Meningitis in adults is mostly caused by viral infection. Bacterial and fungal infections are other causes. Viral meningitis is more treatable and less likely to cause serious complications. On the other hand, bacterial and fungal meningitis are more dangerous, because they can lead to long term effects from mild to serious – this is particularly true if you don’t get prompt treatment.
In adults, it is more common in those with weakened immune system, which can be caused by several factors such as; diseases (like HIV/AIDs), medications (like immunosuppressant medicines and chemotherapy), or a recent bone marrow /organ transplantation.
Some common symptoms of viral meningitis in adults are as follows:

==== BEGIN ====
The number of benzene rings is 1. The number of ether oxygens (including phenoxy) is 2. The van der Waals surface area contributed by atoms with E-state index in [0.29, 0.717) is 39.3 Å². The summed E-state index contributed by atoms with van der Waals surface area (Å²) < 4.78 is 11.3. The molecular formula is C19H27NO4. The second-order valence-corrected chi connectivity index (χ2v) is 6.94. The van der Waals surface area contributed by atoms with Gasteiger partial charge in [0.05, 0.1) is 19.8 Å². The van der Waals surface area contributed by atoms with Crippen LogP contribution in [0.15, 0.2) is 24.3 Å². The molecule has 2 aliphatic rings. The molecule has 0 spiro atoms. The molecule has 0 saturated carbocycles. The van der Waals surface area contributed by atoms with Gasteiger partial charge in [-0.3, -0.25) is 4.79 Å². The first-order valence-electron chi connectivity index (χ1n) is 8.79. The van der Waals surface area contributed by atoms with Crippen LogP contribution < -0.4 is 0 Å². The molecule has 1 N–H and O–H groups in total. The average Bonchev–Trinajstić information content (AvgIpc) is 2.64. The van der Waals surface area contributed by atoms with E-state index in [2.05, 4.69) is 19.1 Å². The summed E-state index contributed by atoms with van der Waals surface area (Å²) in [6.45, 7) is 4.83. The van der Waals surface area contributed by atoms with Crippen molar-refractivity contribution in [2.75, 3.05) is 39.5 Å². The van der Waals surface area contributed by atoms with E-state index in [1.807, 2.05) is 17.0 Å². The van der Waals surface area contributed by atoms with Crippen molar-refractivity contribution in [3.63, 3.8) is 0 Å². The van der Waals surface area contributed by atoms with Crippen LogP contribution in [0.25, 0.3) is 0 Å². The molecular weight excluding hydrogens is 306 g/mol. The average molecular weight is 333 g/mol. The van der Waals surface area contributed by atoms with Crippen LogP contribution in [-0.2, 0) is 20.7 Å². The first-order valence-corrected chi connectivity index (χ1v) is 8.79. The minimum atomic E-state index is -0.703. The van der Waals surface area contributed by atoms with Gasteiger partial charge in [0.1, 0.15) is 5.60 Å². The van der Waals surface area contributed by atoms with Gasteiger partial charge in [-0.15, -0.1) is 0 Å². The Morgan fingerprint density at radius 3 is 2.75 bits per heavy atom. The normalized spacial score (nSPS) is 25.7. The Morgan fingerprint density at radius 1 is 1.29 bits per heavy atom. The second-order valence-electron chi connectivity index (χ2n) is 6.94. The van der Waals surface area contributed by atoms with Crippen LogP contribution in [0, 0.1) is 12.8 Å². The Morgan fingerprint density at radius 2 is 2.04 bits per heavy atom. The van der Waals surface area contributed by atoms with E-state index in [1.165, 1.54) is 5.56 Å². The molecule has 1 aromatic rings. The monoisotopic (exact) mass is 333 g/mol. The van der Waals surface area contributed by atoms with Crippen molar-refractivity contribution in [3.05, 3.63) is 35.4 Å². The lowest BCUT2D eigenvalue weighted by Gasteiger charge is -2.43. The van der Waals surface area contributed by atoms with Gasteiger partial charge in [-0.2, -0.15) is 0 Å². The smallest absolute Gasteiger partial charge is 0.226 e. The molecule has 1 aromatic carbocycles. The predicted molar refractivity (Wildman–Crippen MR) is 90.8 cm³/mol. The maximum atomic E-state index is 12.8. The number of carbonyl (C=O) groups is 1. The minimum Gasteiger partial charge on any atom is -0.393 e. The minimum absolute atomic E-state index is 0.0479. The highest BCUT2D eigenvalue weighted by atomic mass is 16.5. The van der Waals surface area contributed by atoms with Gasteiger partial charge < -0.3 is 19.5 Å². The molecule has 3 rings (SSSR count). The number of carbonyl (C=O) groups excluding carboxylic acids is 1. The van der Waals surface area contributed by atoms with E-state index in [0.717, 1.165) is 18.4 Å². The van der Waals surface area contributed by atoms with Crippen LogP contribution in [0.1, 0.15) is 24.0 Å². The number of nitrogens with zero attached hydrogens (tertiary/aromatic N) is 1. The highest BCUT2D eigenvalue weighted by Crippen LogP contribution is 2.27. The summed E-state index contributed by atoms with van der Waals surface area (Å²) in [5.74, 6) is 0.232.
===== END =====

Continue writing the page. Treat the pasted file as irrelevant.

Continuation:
- High temperature (fever).
- Neck stiffness that may be followed with headache.
- More sensitive to light.
- Sometimes the infection may also cause nausea and vomiting.
- Changes in appetite (such as lack of appetite).
- Sleepiness (drowsiness, difficult to keep wake up).
- Tiredness, lack of energy (lethargy).
Viral meningitis is the most common type of meningitis. Interestingly, it doesn’t spread easily from person to person. You may get infected with the virus after having a close contact with someone with the disease, but you’re not likely to develop or catch the disease from another person. Because in most cases, the body immune system can successfully fight against the infection and drive away the virus!
Furthermore, sometimes viral meningitis could be very serious. For example, there is a chance for the disease to get worse and become fatal in people with compromised immune system or infants younger than 1 month old.